Abstract 
1 
Introduction 

1.1 
What does turbulence stand for? 

1.2 
Dynamics vs.
statistics 
2 
Equations and Phenomenology 

2.1 
The Navier–Stokes equation
and the Reynolds number 

2.2 
The coupling between a charged fluid and the
magnetic field 

2.3 
Scaling features of the equations 

2.4 
The nonlinear energy
cascade 

2.5 
The inhomogeneous case 

2.6 
Dynamical system approach to
turbulence 

2.7 
Shell models for turbulence cascade 

2.8 
The phenomenology
of fully developed turbulence: Fluidlike case 

2.9 
The phenomenology of
fully developed turbulence: Magneticallydominated case 

2.10 
Some exact
relationships 

2.11 
Yaglom’s law for MHD turbulence 

2.12 
Densitymediated
Elsässer variables and Yaglom’s law 

2.13 
Yaglom’s law in the shell
model for MHD turbulence 
3 
Early Observations of MHD Turbulence
in the Ecliptic 

3.1 
Turbulence in the ecliptic 

3.2 
Turbulence studied via
Elsässer variables 
4 
Observations of MHD Turbulence in the Polar
Wind 

4.1 
Evolving turbulence in the polar wind 

4.2 
Polar turbulence
studied via Elsässer variables 
5 
Numerical Simulations 

5.1 
Local
production of Alfvénic turbulence in the ecliptic 

5.2 
Local production
of Alfvénic turbulence at high latitude 
6 
Compressive Turbulence 

6.1 
On
the nature of compressive turbulence 

6.2 
Compressive turbulence in
the polar wind 

6.3 
The effect of compressive phenomena on Alfvénic
correlations 
7 
A Natural Wind Tunnel 

7.1 
Scaling exponents of structure
functions 

7.2 
Probability distribution functions and selfsimilarity of
fluctuations 

7.3 
What is intermittent in the solar wind turbulence? The
multifractal approach 

7.4 
Fragmentation models for the energy transfer
rate 

7.5 
A model for the departure from selfsimilarity 

7.6 
Intermittency
properties recovered via a shell model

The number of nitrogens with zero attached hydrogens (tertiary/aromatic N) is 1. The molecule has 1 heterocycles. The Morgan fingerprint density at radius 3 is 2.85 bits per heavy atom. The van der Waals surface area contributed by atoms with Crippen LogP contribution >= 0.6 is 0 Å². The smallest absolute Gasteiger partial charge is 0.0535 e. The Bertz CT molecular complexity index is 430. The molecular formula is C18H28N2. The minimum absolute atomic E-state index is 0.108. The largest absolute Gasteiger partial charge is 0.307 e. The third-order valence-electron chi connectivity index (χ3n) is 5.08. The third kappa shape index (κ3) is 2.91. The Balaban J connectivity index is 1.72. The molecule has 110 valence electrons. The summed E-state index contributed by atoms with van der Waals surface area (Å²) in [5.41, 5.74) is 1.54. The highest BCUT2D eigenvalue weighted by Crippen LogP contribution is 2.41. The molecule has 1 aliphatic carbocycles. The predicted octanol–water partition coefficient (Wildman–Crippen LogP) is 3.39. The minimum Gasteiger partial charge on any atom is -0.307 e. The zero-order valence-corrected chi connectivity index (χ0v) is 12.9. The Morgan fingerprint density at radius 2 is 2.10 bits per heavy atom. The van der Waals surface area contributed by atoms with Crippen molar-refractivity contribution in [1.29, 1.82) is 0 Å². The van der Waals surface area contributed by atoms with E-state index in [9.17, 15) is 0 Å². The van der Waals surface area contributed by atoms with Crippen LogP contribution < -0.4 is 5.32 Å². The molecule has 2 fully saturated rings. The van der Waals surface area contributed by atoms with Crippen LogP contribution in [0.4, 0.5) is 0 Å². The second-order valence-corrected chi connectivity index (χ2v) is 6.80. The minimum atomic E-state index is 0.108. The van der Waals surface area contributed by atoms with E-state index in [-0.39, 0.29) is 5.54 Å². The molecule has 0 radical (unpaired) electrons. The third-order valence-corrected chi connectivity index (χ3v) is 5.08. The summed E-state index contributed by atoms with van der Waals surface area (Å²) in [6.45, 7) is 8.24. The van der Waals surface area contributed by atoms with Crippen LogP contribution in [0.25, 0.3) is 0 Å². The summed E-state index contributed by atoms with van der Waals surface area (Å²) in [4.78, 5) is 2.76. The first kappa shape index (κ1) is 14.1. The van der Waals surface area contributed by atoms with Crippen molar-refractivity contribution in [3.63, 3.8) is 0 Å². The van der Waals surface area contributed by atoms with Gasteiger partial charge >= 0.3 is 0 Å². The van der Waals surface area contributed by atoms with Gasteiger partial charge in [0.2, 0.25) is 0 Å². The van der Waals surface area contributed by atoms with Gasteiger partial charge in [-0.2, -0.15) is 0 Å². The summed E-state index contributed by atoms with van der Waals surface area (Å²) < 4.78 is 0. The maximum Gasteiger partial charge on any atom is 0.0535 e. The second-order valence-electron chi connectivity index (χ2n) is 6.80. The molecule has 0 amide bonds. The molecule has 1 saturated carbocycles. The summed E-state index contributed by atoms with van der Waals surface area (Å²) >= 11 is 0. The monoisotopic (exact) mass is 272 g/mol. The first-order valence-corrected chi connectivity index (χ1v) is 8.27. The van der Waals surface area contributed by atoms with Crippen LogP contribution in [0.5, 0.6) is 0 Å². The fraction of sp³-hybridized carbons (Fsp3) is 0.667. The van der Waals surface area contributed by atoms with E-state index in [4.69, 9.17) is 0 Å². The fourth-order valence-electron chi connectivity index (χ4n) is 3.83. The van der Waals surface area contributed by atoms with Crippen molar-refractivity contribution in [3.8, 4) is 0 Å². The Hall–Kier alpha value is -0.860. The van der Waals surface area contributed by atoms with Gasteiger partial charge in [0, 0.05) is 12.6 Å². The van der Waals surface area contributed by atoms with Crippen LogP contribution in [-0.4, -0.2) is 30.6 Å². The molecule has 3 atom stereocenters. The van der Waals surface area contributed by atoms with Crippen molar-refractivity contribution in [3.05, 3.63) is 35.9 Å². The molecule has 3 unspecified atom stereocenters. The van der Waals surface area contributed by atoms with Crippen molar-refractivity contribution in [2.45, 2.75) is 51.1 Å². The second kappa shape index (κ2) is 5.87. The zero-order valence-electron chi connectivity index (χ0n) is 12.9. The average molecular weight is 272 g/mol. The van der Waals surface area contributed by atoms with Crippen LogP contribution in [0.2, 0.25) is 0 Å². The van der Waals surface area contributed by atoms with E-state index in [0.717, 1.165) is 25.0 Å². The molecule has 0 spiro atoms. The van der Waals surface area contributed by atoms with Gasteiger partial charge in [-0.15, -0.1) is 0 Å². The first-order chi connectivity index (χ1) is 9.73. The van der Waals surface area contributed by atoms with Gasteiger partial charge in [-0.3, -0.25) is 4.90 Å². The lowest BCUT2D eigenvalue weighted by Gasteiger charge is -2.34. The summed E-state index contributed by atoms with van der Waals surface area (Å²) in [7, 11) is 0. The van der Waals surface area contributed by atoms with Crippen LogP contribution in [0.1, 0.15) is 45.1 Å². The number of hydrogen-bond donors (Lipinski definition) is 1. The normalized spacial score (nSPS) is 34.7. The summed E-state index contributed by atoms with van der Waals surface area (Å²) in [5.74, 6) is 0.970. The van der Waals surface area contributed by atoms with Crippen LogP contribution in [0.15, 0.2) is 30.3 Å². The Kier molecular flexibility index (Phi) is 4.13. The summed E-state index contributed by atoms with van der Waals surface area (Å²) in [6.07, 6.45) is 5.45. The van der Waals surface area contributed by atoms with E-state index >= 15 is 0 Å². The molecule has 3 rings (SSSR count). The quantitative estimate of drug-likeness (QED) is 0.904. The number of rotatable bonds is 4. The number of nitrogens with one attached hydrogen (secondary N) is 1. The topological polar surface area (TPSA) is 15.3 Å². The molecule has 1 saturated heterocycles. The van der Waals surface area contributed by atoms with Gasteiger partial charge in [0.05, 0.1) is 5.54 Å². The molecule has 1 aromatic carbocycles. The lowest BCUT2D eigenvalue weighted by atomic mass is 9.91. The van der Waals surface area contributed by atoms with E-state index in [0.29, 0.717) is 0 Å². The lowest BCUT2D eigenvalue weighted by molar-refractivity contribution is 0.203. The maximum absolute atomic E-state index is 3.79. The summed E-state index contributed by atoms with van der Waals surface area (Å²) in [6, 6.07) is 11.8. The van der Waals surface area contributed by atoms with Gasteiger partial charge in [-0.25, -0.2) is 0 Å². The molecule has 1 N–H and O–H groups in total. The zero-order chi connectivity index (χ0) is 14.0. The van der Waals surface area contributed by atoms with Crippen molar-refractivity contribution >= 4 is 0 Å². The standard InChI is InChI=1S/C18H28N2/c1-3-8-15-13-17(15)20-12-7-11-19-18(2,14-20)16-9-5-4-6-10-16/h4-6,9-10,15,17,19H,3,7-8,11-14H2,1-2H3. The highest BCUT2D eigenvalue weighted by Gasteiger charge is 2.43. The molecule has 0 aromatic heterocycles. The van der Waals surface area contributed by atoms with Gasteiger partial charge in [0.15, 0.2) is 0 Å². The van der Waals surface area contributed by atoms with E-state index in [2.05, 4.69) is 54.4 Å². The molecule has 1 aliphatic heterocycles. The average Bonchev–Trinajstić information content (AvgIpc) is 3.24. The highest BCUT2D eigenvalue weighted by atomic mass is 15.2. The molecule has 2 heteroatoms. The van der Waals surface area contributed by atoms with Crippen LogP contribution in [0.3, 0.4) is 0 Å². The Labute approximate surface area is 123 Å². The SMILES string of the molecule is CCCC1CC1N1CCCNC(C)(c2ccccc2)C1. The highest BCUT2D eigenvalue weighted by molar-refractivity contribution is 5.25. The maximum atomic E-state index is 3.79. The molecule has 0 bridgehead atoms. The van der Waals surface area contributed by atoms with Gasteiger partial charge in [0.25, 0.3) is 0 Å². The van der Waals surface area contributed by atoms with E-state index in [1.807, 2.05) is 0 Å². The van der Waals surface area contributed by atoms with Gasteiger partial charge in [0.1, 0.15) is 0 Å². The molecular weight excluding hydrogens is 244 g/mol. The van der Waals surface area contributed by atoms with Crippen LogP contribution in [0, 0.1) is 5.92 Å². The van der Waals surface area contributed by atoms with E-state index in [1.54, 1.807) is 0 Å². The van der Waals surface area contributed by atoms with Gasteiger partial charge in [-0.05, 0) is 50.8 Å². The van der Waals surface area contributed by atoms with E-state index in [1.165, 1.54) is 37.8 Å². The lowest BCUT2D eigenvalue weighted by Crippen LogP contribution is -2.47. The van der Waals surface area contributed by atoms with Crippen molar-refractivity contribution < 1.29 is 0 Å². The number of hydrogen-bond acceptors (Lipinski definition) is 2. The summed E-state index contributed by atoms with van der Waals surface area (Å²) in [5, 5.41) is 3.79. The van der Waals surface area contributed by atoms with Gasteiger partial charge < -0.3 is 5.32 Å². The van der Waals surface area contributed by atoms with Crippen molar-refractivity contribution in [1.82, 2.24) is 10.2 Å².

8 
Observations of Yaglom’s Law in
Solar Wind Turbulence 
9 
Intermittency Properties in the 3D Heliosphere:
Taking a Look at the Data 

9.1 
Structure functions 

9.2 
Probability distribution
functions 
10 
Turbulent Structures 

10.1 
On the statistics of magnetic field
directional fluctuations 

10.2 
Radial evolution of intermittency in the
ecliptic 

10.3 
Radial evolution of intermittency at high latitude 
11 
Solar Wind
Heating by the Turbulent Energy Cascade 

11.1 
Dissipative/dispersive range in
the solar wind turbulence 
12 
The Origin of the HighFrequency Region 

12.1 
A
dissipation range 

12.2 
A dispersive range 
13 
Two Further Questions About
SmallScale Turbulence 

13.1 
Whistler modes scenario 

13.2 
Kinetic Alfvén
waves scenario 

13.3 
Where does the fluidlike behavior break down in solar
wind turbulence? 

13.4 
What physical processes replace “dissipation” in a
collisionless plasma? 
14 
Conclusions and Remarks 
15 
Acknowledgments 
A 
Some
Characteristic Solar Wind Parameters 
B 
Tools to Analyze MHD Turbulence
in Space Plasmas 

B.1 
Statistical description of MHD turbulence 

B.2 
Spectra
of the invariants in homogeneous turbulence 

B.3 
Introducing the Elsässer
variables 
C 
Wavelets as a Tool to Study Intermittency 
D 
Reference
Systems 

D.1 
Minimum variance reference system 

D.2 
The mean field reference
system 
E 
Onboard Plasma and Magnetic Field Instrumentation 

E.1 
Plasma
instrument: The tophat 

E.2 
Measuring the velocity distribution
function 

E.3 
Computing the moments of the velocity distribution
function 

E.4 
Field instrument: The fluxgate magnetometer 
F 
Spacecraft
and Datasets 

References 

Footnotes 

Updates 

Figures 

Tables